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Dagupan readies action plan vs climate change

/ 09:11 PM June 11, 2012

Is this coastal city sinking or is it the sea water level that is rising?

Lawyer Simplicio Navarro, a resident of the coastal village of Pantal here, wants a scientific explanation.

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“Five years ago, I observed that the basketball court in front of our house did not get flooded. Today, on ordinary high tide, water is a foot deep there,” said Navarro during a stakeholders’ conference on climate change here on Friday.

“I have condemned the first floor of my house. I’m already living in the second floor,” he said.

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But it turned out that it was not only Navarro’s village that often gets flooded during high tide. Six other villages, including the city’s business district, experience this, said city agriculturist Emma Molina.

Streets

This city is located in the northwestern part of Pangasinan facing the Lingayen Gulf.

“The flood-prone areas represent 40 percent of the city’s land area. The streets are also affected because these were built when the high tide level was not as high as now,” Molina said.

She said Dagupan has an average elevation of a meter above sea level. “Any high tide level above a meter would surely flood about seven villages, especially those located along the main river tributaries,” Molina said.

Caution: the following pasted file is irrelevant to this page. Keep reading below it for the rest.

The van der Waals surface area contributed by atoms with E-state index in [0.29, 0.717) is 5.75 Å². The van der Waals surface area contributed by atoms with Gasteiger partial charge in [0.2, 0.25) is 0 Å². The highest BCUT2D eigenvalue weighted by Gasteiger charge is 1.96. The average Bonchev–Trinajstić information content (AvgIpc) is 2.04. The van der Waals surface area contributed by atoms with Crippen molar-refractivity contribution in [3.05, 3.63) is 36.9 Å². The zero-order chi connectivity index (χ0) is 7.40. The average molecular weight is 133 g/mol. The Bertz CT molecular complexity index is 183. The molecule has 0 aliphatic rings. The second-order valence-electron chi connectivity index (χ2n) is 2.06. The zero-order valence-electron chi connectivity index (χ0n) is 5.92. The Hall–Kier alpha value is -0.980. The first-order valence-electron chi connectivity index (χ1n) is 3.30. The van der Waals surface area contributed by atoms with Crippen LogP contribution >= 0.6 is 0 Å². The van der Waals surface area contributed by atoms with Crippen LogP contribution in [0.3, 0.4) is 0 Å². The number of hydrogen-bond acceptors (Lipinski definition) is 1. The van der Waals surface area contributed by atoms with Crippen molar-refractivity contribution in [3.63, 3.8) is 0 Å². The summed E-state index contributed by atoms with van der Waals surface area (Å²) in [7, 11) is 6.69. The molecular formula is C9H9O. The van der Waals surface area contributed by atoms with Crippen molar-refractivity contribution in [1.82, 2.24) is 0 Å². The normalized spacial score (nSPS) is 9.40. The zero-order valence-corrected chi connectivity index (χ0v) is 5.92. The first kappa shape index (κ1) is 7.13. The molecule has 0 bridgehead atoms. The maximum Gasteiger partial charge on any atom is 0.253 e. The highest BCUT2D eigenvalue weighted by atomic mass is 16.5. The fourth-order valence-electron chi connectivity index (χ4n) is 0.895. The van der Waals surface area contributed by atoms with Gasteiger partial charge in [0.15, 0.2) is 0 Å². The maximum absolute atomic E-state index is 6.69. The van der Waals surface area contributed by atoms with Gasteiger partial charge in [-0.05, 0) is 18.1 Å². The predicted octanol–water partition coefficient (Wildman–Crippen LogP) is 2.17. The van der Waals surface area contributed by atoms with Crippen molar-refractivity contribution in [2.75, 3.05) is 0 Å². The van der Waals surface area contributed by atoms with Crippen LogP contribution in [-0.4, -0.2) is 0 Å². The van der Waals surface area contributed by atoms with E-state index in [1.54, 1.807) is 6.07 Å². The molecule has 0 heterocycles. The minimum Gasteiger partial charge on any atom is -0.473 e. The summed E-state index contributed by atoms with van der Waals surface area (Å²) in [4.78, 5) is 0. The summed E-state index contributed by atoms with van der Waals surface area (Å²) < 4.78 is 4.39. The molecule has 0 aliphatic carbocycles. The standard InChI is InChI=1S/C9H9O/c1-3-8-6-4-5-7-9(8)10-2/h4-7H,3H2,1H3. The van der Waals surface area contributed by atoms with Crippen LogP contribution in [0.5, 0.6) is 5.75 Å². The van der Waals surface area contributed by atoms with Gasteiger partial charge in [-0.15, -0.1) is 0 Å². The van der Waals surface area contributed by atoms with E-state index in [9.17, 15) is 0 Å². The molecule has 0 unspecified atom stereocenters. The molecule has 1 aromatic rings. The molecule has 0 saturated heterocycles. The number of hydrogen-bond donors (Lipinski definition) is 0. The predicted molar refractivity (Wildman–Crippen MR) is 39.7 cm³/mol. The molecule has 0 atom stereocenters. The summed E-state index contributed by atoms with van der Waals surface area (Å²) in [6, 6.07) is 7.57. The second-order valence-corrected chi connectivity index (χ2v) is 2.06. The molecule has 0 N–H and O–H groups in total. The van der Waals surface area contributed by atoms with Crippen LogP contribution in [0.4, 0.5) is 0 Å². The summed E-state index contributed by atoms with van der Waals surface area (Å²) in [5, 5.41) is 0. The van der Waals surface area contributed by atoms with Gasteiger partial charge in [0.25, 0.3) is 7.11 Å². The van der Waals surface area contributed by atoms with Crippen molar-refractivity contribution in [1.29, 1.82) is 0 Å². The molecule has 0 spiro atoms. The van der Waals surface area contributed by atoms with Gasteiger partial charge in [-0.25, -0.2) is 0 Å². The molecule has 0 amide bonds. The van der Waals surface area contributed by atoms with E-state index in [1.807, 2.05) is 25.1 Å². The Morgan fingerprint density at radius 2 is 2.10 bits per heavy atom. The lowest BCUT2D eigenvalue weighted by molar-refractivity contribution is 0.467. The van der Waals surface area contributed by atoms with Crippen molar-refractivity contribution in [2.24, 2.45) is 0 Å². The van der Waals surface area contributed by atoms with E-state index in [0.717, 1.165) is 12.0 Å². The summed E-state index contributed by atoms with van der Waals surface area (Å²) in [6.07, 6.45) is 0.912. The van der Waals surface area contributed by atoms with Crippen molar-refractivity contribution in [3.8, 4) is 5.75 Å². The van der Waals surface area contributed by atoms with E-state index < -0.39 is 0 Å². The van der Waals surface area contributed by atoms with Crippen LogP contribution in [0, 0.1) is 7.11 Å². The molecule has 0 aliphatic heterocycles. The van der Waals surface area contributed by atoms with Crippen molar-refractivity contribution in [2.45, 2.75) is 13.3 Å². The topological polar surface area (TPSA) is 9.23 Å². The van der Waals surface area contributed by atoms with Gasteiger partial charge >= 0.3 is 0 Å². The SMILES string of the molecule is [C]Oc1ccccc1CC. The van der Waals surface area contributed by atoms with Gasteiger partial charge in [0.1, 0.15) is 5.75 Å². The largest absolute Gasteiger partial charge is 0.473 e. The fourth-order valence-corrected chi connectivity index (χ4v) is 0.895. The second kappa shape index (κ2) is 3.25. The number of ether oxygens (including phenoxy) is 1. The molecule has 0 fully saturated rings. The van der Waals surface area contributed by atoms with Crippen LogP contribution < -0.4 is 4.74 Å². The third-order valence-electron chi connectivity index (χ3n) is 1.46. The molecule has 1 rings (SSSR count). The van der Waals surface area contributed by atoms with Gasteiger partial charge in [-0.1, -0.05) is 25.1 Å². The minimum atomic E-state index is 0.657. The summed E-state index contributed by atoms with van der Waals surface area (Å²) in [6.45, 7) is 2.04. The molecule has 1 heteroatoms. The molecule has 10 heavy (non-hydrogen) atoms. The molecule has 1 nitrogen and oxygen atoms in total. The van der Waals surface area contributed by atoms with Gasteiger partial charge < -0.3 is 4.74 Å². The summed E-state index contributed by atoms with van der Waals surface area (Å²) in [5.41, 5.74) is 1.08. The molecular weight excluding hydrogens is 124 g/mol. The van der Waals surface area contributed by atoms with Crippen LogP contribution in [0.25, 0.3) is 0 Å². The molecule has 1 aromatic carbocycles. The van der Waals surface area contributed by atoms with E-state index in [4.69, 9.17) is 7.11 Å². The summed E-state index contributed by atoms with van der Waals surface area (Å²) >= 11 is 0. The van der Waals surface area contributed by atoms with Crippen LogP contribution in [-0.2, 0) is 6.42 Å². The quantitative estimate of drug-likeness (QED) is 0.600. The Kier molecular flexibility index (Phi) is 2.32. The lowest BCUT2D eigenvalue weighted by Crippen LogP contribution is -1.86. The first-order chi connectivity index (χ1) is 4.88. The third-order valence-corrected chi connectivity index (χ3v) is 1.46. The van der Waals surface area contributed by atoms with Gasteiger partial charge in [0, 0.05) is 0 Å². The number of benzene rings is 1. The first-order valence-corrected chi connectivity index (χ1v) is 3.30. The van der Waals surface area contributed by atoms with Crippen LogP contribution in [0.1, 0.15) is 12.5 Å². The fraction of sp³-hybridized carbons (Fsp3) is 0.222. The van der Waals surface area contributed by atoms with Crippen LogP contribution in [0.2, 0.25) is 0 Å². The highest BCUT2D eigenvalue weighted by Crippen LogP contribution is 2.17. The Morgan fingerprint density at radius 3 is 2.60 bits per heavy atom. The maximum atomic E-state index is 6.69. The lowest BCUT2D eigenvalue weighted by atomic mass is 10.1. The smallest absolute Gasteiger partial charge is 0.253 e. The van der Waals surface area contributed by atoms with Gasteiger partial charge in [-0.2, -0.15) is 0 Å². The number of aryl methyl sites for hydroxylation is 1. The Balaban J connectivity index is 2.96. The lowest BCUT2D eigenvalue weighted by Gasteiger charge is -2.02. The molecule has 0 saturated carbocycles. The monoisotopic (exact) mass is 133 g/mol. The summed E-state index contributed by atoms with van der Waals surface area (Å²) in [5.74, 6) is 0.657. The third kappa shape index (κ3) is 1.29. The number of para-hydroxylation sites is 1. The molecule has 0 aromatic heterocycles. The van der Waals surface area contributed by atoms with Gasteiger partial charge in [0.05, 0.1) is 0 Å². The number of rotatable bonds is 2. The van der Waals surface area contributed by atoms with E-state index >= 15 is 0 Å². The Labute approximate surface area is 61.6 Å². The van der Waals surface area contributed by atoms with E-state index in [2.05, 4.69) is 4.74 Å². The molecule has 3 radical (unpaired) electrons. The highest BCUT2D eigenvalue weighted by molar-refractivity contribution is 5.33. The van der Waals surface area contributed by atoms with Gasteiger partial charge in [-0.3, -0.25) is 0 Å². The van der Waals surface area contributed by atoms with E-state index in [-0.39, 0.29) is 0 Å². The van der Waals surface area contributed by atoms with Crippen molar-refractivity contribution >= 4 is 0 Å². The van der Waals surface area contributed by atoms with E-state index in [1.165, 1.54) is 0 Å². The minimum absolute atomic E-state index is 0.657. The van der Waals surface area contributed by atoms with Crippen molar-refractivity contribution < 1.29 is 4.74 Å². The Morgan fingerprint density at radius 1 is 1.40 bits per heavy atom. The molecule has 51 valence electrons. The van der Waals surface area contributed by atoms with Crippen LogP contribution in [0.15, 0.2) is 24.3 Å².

This city is crisscrossed by several rivers, including the Pantal-Sinocalan River, one of the province’s three major river systems originating from the Cordillera.

Molina said water used to submerge low-lying areas in the city starting July up to September.

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“However, this year, high tide came as early as this month,” she said.

Just on June 5, we experienced

2.2-meter high tide level and that practically flooded about 70 to 90 percent of the low-lying areas. Even the city hall compound got flooded by 4 to 6 inches deep,” she said.

Molina said the situation is worse during the rainy months, especially when there is a typhoon.

Data

Gilbert Llanto, a senior fellow at Philippine Institute for Development Studies who attended the conference, said there was a need for systematic data to guide an analysis of this city’s situation.

“Any intervention that we might want to introduce that is not based on a systematic study backed up by data might not solve the problems and yet we will be imposing on ourselves a large physical burden,” Llanto said.

The conference was held in preparation for the formulation of a climate change action plan for the city through a grant from French Development Agency (AFD or L’Agence Francaise de Developpement).

Assistance

Luc de Cabellec, AFD country director, said Dagupan was one of three Philippine cities that his agency had chosen for the grant. The others are Sta. Rosa City in Laguna and General Santos City.

“What we are expecting is for technical assistance to be instrumental and useful for the city to identify the kind of project that could be done to improve its environmental situation and to prepare the city to be ready for any climate change adaptation needs,” Cabellec said.  Gabriel Cardinoza, Inquirer Northern Luzon

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TAGS: Climate Change, Coastal City, Environmental Issues, Environmental Politics, French Development Agency, local government, Philippine Institute for Development Studies
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